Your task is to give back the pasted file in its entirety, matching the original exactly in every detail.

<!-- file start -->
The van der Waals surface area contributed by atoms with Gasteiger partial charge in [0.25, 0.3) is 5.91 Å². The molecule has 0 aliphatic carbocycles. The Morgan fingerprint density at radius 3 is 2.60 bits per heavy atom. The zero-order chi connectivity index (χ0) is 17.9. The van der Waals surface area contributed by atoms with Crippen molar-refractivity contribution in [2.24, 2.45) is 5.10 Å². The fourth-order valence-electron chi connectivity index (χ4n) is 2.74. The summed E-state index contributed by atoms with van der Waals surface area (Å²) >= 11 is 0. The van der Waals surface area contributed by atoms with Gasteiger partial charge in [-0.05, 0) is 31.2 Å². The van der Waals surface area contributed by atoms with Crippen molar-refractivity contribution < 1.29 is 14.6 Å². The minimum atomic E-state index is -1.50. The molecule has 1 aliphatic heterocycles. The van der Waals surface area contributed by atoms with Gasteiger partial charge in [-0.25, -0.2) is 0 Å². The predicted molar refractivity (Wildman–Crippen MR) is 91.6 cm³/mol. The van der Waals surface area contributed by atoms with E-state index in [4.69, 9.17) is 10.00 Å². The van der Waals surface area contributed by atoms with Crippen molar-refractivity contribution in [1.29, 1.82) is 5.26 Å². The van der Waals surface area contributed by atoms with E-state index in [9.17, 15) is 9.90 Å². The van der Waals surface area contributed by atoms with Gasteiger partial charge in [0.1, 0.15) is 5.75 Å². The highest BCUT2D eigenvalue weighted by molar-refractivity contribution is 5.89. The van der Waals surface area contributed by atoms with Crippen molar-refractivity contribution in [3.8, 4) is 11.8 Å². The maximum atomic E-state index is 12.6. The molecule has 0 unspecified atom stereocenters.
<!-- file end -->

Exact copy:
The van der Waals surface area contributed by atoms with Gasteiger partial charge in [0.25, 0.3) is 5.91 Å². The molecule has 0 aliphatic carbocycles. The Morgan fingerprint density at radius 3 is 2.60 bits per heavy atom. The zero-order chi connectivity index (χ0) is 17.9. The van der Waals surface area contributed by atoms with Crippen molar-refractivity contribution in [2.24, 2.45) is 5.10 Å². The fourth-order valence-electron chi connectivity index (χ4n) is 2.74. The summed E-state index contributed by atoms with van der Waals surface area (Å²) >= 11 is 0. The van der Waals surface area contributed by atoms with Gasteiger partial charge in [-0.05, 0) is 31.2 Å². The van der Waals surface area contributed by atoms with Crippen molar-refractivity contribution < 1.29 is 14.6 Å². The minimum atomic E-state index is -1.50. The molecule has 1 aliphatic heterocycles. The van der Waals surface area contributed by atoms with Gasteiger partial charge in [-0.25, -0.2) is 0 Å². The predicted molar refractivity (Wildman–Crippen MR) is 91.6 cm³/mol. The van der Waals surface area contributed by atoms with E-state index in [4.69, 9.17) is 10.00 Å². The van der Waals surface area contributed by atoms with Crippen molar-refractivity contribution in [1.29, 1.82) is 5.26 Å². The van der Waals surface area contributed by atoms with E-state index in [9.17, 15) is 9.90 Å². The van der Waals surface area contributed by atoms with Gasteiger partial charge in [0.1, 0.15) is 5.75 Å². The highest BCUT2D eigenvalue weighted by molar-refractivity contribution is 5.89. The van der Waals surface area contributed by atoms with Crippen molar-refractivity contribution in [3.8, 4) is 11.8 Å². The maximum atomic E-state index is 12.6. The molecule has 0 unspecified atom stereocenters.